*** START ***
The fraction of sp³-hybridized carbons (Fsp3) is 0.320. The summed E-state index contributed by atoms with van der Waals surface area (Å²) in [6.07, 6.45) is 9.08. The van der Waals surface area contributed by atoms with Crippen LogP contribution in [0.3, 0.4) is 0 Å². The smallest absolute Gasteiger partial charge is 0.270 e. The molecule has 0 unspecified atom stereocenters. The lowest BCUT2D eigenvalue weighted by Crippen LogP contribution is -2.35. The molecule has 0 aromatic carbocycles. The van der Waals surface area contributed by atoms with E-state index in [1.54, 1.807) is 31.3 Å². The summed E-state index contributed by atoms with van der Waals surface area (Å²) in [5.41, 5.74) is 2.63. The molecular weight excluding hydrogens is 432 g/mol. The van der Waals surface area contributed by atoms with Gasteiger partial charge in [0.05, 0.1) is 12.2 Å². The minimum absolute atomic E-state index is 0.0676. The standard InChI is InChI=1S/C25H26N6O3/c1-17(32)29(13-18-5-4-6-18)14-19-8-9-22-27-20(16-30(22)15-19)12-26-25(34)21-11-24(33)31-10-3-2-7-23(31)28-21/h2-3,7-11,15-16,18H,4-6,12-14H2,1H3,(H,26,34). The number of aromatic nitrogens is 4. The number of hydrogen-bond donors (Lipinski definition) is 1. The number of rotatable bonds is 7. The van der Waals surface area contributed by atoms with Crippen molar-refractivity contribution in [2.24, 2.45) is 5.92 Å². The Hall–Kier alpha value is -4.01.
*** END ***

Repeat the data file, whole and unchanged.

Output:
The fraction of sp³-hybridized carbons (Fsp3) is 0.320. The summed E-state index contributed by atoms with van der Waals surface area (Å²) in [6.07, 6.45) is 9.08. The van der Waals surface area contributed by atoms with Crippen LogP contribution in [0.3, 0.4) is 0 Å². The smallest absolute Gasteiger partial charge is 0.270 e. The molecule has 0 unspecified atom stereocenters. The lowest BCUT2D eigenvalue weighted by Crippen LogP contribution is -2.35. The molecule has 0 aromatic carbocycles. The van der Waals surface area contributed by atoms with E-state index in [1.54, 1.807) is 31.3 Å². The summed E-state index contributed by atoms with van der Waals surface area (Å²) in [5.41, 5.74) is 2.63. The molecular weight excluding hydrogens is 432 g/mol. The van der Waals surface area contributed by atoms with Gasteiger partial charge in [0.05, 0.1) is 12.2 Å². The minimum absolute atomic E-state index is 0.0676. The standard InChI is InChI=1S/C25H26N6O3/c1-17(32)29(13-18-5-4-6-18)14-19-8-9-22-27-20(16-30(22)15-19)12-26-25(34)21-11-24(33)31-10-3-2-7-23(31)28-21/h2-3,7-11,15-16,18H,4-6,12-14H2,1H3,(H,26,34). The number of aromatic nitrogens is 4. The number of hydrogen-bond donors (Lipinski definition) is 1. The number of rotatable bonds is 7. The van der Waals surface area contributed by atoms with Crippen molar-refractivity contribution in [2.24, 2.45) is 5.92 Å². The Hall–Kier alpha value is -4.01.